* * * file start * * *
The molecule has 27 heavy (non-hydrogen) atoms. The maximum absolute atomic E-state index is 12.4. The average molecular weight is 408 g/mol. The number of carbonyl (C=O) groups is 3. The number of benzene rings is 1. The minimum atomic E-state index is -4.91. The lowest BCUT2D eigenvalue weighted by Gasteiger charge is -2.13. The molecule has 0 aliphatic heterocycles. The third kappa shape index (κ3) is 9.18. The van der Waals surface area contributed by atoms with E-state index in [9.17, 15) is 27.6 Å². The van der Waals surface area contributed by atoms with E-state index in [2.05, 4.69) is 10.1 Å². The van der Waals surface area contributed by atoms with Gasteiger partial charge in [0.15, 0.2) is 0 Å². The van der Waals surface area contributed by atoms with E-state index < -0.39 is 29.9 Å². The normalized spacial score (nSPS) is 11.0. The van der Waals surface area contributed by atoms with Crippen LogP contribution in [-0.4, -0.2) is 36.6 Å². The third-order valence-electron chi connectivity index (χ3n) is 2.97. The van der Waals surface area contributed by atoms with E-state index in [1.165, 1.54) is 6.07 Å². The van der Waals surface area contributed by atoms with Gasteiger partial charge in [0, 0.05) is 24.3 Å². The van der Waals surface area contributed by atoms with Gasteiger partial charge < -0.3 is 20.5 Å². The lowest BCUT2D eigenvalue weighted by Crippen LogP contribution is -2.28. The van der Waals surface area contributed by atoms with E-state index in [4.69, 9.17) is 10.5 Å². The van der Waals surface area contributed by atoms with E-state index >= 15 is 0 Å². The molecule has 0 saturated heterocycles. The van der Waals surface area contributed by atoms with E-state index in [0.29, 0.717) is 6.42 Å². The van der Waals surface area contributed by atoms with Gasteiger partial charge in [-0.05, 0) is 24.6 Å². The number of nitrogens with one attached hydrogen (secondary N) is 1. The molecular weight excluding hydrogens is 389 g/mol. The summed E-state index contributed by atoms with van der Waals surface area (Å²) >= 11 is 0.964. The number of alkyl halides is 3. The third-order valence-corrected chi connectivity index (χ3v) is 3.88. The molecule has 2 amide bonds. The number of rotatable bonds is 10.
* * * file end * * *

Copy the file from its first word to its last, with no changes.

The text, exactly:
The molecule has 27 heavy (non-hydrogen) atoms. The maximum absolute atomic E-state index is 12.4. The average molecular weight is 408 g/mol. The number of carbonyl (C=O) groups is 3. The number of benzene rings is 1. The minimum atomic E-state index is -4.91. The lowest BCUT2D eigenvalue weighted by Gasteiger charge is -2.13. The molecule has 0 aliphatic heterocycles. The third kappa shape index (κ3) is 9.18. The van der Waals surface area contributed by atoms with E-state index in [9.17, 15) is 27.6 Å². The van der Waals surface area contributed by atoms with E-state index in [2.05, 4.69) is 10.1 Å². The van der Waals surface area contributed by atoms with Gasteiger partial charge in [0.15, 0.2) is 0 Å². The van der Waals surface area contributed by atoms with E-state index < -0.39 is 29.9 Å². The normalized spacial score (nSPS) is 11.0. The van der Waals surface area contributed by atoms with Crippen LogP contribution in [-0.4, -0.2) is 36.6 Å². The third-order valence-electron chi connectivity index (χ3n) is 2.97. The van der Waals surface area contributed by atoms with E-state index in [1.165, 1.54) is 6.07 Å². The van der Waals surface area contributed by atoms with Gasteiger partial charge in [0, 0.05) is 24.3 Å². The van der Waals surface area contributed by atoms with Gasteiger partial charge < -0.3 is 20.5 Å². The lowest BCUT2D eigenvalue weighted by Crippen LogP contribution is -2.28. The van der Waals surface area contributed by atoms with E-state index in [4.69, 9.17) is 10.5 Å². The van der Waals surface area contributed by atoms with E-state index >= 15 is 0 Å². The molecule has 0 saturated heterocycles. The van der Waals surface area contributed by atoms with E-state index in [0.29, 0.717) is 6.42 Å². The van der Waals surface area contributed by atoms with Gasteiger partial charge in [-0.05, 0) is 24.6 Å². The number of nitrogens with one attached hydrogen (secondary N) is 1. The molecular weight excluding hydrogens is 389 g/mol. The summed E-state index contributed by atoms with van der Waals surface area (Å²) >= 11 is 0.964. The number of alkyl halides is 3. The third-order valence-corrected chi connectivity index (χ3v) is 3.88. The molecule has 2 amide bonds. The number of rotatable bonds is 10.